Parking lot fellowship was the best. People lingered, lounged on the hoods or trunks of their cars, or opened the car door and sat with their feet on the pavement. The evening church services were so wonderful that nobody was ready to go home quite yet. Maybe it was just being outdoors, but there was an atmosphere that made people comfortable. We took time to chat and get to know each other. We were relaxed and apt to open up a little bit and share things that were of a more personal nature. A lot of ministry took place on the lot.
Kids took advantage of their parents’ lollygagging to enjoy more play time with their friends. Teenagers clumped together in a clump to do teenager stuff. The women talked of fears, loves and struggles. Men walked and talked — speaking encouragement into each others’ lives.
As the sun began to set, we said our goodbyes and piled into our cars for the trip home. It sure had been nice — kind of like sitting and swinging on my granny’s porch after a big meal. We had partaken of the Bread of Life, savored the Living Water of His presence, and chowed down on the milk, honey and meat of His Word. It was hard to break the physical bond because of the spiritual bond that had formed among us.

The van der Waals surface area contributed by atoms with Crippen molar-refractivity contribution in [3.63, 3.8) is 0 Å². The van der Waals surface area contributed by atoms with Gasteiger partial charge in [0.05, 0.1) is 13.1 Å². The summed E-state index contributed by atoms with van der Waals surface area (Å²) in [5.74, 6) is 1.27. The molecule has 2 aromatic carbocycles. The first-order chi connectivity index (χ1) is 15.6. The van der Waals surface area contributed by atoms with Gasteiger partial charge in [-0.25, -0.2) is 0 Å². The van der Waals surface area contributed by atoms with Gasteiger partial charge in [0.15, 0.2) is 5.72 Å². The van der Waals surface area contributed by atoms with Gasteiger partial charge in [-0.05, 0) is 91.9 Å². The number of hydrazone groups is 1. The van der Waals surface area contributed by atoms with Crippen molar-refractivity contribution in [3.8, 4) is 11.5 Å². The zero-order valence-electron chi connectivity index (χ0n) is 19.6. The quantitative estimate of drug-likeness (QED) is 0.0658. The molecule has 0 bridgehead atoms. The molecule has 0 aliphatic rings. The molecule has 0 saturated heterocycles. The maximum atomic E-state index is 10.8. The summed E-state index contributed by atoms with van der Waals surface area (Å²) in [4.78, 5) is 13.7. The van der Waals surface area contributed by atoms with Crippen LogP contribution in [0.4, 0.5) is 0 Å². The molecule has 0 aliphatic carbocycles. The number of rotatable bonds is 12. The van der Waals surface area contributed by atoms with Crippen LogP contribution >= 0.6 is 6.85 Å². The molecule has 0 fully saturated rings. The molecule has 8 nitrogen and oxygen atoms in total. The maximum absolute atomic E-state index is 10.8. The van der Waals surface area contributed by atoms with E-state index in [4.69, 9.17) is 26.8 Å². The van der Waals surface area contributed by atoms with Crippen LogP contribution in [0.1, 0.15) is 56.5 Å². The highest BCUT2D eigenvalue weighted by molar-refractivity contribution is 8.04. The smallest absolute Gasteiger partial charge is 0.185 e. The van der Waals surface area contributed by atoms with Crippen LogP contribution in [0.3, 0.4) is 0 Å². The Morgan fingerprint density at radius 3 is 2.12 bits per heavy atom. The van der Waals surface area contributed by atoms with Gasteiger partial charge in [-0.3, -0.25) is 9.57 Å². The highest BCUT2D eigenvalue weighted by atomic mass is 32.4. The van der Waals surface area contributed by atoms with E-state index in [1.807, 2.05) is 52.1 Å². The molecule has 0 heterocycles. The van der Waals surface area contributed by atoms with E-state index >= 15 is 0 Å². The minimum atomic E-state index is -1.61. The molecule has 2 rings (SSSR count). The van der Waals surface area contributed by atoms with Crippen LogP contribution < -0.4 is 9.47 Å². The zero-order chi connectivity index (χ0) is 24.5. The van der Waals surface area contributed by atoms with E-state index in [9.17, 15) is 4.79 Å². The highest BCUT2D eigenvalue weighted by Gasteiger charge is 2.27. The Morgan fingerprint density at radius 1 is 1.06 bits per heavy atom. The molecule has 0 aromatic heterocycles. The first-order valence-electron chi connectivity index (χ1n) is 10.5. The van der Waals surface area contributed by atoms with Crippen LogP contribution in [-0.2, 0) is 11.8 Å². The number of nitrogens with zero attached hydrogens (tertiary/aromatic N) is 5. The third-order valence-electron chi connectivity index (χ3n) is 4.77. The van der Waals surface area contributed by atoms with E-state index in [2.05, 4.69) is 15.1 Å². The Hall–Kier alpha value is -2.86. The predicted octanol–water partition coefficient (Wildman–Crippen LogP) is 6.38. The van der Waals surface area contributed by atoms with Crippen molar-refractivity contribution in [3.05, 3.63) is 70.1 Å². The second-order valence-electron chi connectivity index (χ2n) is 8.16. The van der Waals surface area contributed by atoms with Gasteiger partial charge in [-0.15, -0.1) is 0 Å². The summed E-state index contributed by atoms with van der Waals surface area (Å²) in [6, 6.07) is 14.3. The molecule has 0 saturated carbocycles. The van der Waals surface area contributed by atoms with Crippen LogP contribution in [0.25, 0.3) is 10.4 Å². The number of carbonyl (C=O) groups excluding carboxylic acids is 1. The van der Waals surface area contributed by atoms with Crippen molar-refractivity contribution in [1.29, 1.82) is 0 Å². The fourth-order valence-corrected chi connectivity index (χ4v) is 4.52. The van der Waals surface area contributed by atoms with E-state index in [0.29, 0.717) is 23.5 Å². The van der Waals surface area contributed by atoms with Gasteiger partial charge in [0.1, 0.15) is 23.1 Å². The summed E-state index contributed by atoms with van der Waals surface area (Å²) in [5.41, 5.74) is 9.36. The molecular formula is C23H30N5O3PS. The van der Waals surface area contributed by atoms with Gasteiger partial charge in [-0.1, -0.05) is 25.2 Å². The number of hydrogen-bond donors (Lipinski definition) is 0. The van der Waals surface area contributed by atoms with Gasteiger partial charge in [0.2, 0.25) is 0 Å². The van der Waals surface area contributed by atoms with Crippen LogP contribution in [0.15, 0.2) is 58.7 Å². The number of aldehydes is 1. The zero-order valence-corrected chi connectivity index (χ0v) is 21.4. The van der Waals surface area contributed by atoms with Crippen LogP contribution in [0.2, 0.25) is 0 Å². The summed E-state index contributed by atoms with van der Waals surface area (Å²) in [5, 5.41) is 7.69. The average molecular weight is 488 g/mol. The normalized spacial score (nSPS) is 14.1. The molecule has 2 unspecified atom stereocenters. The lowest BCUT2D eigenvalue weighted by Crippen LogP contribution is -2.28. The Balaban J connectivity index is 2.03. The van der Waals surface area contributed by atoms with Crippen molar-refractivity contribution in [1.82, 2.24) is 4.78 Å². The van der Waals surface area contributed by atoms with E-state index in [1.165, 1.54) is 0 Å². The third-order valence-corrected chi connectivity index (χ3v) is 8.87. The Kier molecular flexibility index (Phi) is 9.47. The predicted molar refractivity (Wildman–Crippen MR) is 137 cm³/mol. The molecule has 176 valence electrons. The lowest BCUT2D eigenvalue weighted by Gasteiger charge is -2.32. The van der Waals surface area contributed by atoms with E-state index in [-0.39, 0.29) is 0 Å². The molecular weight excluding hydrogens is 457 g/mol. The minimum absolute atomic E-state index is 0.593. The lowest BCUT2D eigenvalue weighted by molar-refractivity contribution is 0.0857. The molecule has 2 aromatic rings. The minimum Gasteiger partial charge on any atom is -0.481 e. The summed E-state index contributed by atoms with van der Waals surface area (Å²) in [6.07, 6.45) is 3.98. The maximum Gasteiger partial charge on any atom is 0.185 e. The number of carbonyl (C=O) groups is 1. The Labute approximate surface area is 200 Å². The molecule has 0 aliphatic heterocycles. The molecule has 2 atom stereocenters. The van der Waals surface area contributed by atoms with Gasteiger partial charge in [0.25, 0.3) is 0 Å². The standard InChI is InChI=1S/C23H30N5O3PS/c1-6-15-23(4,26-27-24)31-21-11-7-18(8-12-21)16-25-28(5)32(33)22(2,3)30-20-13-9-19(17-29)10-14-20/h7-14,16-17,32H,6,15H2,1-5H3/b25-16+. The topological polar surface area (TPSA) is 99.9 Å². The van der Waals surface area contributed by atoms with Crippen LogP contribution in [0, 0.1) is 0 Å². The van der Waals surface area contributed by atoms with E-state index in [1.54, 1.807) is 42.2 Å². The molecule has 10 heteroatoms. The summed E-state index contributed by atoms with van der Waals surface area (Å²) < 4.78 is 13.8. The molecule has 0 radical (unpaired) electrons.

We were God’s children basking in the afterglow of His radiance, swapping tales of His lovingkindness, and dreaming of a city whose builder and maker is God.
Sometimes we took the parking lot home with us. One night I invited several families and even a visitor or two to come over after church for a bite to eat, forgetting that was exactly what they would find in my kitchen — just a bite — until the drive home.
“Well, Jesus fed a whole bunch of people with 5 loaves and 2 fishes,” I thought. “It’ll work out.”
Everyone was quite buoyant as they came into my house. We gathered in the kitchen still excited about the move of God in our services that day. While they talked and laughed, I placed before them a half loaf of bread, a half jar of peanut butter, a full jar of grape jelly, half a bag of Oreos and water to drink all around. I passed out some knives and napkins, and you know what? They were so intent on sharing what God had done in their lives, they never even noticed what or if they were eating or that they were fixing it themselves!
“A simple meal with love is better than a feast where there is hatred.” — Proverbs 15:17